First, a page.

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'The Fault in Our Stars' is impressive

The Fault in Our Stars


Movies about teenagers often focus on the angst of high school relationships and the lures of dangerous substances and situations. Sex, drugs and rock and roll predominate movies about teenagers. But this season, a far more serious subject undergirds a movie featuring teenage characters. Currently in theatres is “The Fault in Our Stars,” which is based on the popular book of the same name and takes its audience into a community of young people who are grappling with serious cancer diagnoses.

The Fault in Our Stars” centers on middle-class Hazel (played by Shailene Woodley), who has spent most of her teen years battling lung cancer. Because of this, she uses an oxygen tank to breathe and her physical capacities are strained. Her devoted mother (played by Laura Dern) pushes her to attend support groups, which she does only to appease her mom. Here, Hazel meets the slightly cocky Augustus (played by Ansel Elgort), who has lost part of his leg to cancer, and romantically besotted Isaac (played by Nat Wolff), whose cancer is robbing him of his vision. Augustus and Hazel fall in love. They become fixated on a book about cancer written by a reclusive writer (played by Willem Dafoe), who lives in Amsterdam.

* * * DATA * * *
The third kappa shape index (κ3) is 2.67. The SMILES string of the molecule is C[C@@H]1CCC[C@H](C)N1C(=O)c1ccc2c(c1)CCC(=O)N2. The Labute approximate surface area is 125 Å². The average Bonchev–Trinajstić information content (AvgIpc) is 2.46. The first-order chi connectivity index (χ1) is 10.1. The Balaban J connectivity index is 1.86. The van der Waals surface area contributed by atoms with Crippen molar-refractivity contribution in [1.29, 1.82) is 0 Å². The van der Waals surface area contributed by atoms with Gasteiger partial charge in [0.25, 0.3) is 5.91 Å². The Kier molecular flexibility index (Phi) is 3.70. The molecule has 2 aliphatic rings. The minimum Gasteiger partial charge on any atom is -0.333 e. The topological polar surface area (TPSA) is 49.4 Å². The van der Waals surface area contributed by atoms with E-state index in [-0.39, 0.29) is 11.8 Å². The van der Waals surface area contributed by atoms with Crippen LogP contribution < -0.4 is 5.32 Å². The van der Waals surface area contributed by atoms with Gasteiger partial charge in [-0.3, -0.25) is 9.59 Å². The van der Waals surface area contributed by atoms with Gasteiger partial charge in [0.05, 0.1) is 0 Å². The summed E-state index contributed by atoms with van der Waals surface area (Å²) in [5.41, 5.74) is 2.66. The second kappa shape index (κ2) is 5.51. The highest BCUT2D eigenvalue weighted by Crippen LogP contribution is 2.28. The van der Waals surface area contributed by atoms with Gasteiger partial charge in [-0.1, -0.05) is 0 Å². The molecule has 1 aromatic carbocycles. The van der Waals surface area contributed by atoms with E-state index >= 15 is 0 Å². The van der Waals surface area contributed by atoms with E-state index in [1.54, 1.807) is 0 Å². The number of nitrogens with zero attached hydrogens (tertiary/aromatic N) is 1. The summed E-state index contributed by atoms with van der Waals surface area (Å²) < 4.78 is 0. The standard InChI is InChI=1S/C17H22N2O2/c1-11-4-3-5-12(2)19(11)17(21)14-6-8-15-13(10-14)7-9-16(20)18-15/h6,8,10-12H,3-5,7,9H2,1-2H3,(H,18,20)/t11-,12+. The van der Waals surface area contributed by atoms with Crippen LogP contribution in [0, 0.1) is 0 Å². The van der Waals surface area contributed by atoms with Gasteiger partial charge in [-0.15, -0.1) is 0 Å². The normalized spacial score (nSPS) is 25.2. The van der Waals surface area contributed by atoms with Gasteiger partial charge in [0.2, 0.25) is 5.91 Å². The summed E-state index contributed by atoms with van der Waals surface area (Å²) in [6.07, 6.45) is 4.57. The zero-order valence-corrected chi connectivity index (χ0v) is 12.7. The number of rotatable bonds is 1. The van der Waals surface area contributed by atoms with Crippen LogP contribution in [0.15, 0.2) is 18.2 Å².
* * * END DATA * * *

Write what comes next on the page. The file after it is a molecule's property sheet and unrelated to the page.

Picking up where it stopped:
“The Fault in Our Stars” has a great screenplay. The conversations sound like those of real teenagers. Although it is a depressing story, the tear-invoking movie does have a lot of humorous moments. Much of the comic relief comes from Isaac. One of the best scenes in the film is when he, Augustus and Hazel egg the car of his former girlfriend.

Shailene Woodley is excellent in the lead role. She gives us a mature Hazel, who is quite realistic about her prognosis and tries to avoid relationships since she knows she will die soon. Ansel Elgort is equally strong as Augustus, who is much more upbeat. Another memorable performance is by Laura Dern as Hazel’s mom, who gives the audience a stunning perspective of what the day to day life of a mother with a cancer ridden child would be like.

Although it is often sad, “The Fault in Our Stars” is still well worth seeing for its strong performances and mature storyline.